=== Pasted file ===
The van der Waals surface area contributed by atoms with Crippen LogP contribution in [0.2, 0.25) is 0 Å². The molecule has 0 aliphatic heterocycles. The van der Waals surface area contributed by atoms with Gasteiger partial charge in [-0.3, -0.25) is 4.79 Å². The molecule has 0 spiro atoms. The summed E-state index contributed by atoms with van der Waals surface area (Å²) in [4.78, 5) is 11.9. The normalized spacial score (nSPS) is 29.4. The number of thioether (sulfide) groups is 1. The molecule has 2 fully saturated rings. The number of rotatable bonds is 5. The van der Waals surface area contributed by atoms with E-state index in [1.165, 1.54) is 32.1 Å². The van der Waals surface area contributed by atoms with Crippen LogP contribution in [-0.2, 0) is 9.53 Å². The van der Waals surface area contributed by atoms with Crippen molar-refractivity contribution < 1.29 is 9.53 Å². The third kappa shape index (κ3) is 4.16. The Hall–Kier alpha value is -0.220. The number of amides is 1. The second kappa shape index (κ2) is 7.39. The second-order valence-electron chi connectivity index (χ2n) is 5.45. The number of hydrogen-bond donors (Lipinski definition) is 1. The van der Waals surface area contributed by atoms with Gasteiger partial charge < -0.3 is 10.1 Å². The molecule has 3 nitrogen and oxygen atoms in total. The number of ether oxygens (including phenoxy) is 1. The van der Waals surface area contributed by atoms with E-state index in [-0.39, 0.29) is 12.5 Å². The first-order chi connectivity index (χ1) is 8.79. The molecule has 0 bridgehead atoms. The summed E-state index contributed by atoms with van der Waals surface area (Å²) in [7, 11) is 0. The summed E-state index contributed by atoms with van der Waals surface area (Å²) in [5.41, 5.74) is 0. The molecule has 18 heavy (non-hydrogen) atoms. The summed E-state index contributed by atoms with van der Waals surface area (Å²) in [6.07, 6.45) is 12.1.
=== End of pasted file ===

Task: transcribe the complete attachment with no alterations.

The van der Waals surface area contributed by atoms with Crippen LogP contribution in [0.2, 0.25) is 0 Å². The molecule has 0 aliphatic heterocycles. The van der Waals surface area contributed by atoms with Gasteiger partial charge in [-0.3, -0.25) is 4.79 Å². The molecule has 0 spiro atoms. The summed E-state index contributed by atoms with van der Waals surface area (Å²) in [4.78, 5) is 11.9. The normalized spacial score (nSPS) is 29.4. The number of thioether (sulfide) groups is 1. The molecule has 2 fully saturated rings. The number of rotatable bonds is 5. The van der Waals surface area contributed by atoms with E-state index in [1.165, 1.54) is 32.1 Å². The van der Waals surface area contributed by atoms with Crippen LogP contribution in [-0.2, 0) is 9.53 Å². The van der Waals surface area contributed by atoms with Crippen molar-refractivity contribution < 1.29 is 9.53 Å². The third kappa shape index (κ3) is 4.16. The Hall–Kier alpha value is -0.220. The number of amides is 1. The second kappa shape index (κ2) is 7.39. The second-order valence-electron chi connectivity index (χ2n) is 5.45. The number of hydrogen-bond donors (Lipinski definition) is 1. The van der Waals surface area contributed by atoms with Gasteiger partial charge < -0.3 is 10.1 Å². The molecule has 3 nitrogen and oxygen atoms in total. The number of ether oxygens (including phenoxy) is 1. The van der Waals surface area contributed by atoms with E-state index in [-0.39, 0.29) is 12.5 Å². The first-order chi connectivity index (χ1) is 8.79. The molecule has 0 bridgehead atoms. The summed E-state index contributed by atoms with van der Waals surface area (Å²) in [7, 11) is 0. The summed E-state index contributed by atoms with van der Waals surface area (Å²) in [5.41, 5.74) is 0. The molecule has 18 heavy (non-hydrogen) atoms. The summed E-state index contributed by atoms with van der Waals surface area (Å²) in [6.07, 6.45) is 12.1.